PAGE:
By Chris Eberhart

Lorna showed up right on time for our venison canning session.  She stepped out of her vehicle with a big smile on her face. Her son Adam drove her over.  Immediately we got to unloading. Along with the pressure cooker, sterilized jars, propane turkey cookers, and other tools of the canning trade she walked through the door with homemade cinnamon rolls and carrot cake.  To start out we sat down at the dining room table over coffee and sweets to talk about what we intended to do. Sitting there were Lorna, my brother in law, Dan, his brother, Adam, my sister Traci, and a friend, Steve.  The canning event for my brother in law and I turned into a bigger food event than we imagined when we made the date. We chatted for a minute and discussed who would do what.  After a few cinnamon rolls  we all jumped up to work.

Heading for the kitchen we packed venison into the jars, while Adam set up the turkey cookers in the garage. Lorna carefully coached Dan and I, and we got the lesson on packing, salting, and cooking times while working hands on. With so much help and Lorna directing the show it wasn’t twenty minutes before we found ourselves with sealed pressure cookers heading for the garage. It turns out that pressure cooking venison is far less complicated than I imagined. I guess the jiggling of the weight on top made it seem more complicated than it actually is. Lorna likes to use those cookers because they heat up faster than the stove, and if there is any issue with the pressure cooker the mess is outside of the house.

We all pulled up chairs in the garage, drank coffee and simply talked for the ninety minutes that the pressure cooking was doing its job.  It was great camaraderie surrounding the event of cooking up meat. Lorna and I talked at length about important topics such as pie crust recipes, and various ways to prepare venison. The hissing jiggling pressure cookers provided background music to wonderful conversation.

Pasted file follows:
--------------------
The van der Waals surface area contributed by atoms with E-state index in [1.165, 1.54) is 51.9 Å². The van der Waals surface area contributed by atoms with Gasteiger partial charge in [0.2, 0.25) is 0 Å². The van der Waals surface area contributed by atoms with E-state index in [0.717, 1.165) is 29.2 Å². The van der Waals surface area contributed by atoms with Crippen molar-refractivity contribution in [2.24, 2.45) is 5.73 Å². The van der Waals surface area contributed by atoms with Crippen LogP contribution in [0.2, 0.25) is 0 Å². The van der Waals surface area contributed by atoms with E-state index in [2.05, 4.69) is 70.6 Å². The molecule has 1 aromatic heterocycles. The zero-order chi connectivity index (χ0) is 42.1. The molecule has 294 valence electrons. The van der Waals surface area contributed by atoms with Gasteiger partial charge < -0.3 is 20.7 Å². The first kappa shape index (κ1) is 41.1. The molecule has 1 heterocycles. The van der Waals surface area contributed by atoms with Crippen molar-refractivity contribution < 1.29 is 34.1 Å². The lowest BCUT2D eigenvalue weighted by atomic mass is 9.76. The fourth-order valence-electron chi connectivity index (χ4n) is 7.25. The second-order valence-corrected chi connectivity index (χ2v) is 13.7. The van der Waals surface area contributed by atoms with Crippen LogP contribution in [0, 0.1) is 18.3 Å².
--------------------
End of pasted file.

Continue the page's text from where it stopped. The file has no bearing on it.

The crowning moment came following the ninety minutes cooking time when we removed the jars from the pressure cookers.  With peaked attention we watched and listened to the jars. When the first lid made that telltale popping sound, indicating the sealing vacuum, Dan and I did a high-five in celebration. It was like Christmas. We had been given a gift: the gift of putting up meat, and the gift of celebrating food with Dan’s mother.  Eventually all but one of the jars sealed, and that one jar was promptly eaten for dinner.

So what does this have to do with whitetail hunting?  In the end it is all about the food my friends. Placing extreme importance on the great venison that arises from the hunt is central to being a deer hunter, and central to acceptance of hunting by the non-hunting majority.  Deer hunting is also about the relationships and experiences that we enjoy along the hunter’s path that give the experience depth.  Venison literally made this country, and is the foundation of a cultural heritage based upon food. This depth and importance became very clear as we were all sitting around those fires, happy to be together making food, and living totally in the moment, with venison as a reason to celebrate. Celebrate venison!

– Chris Eberhart,

If you want more great whitetail hunting information like this, check out Chris’ latest book, Bowhunting Whitetails The  Eberhart Way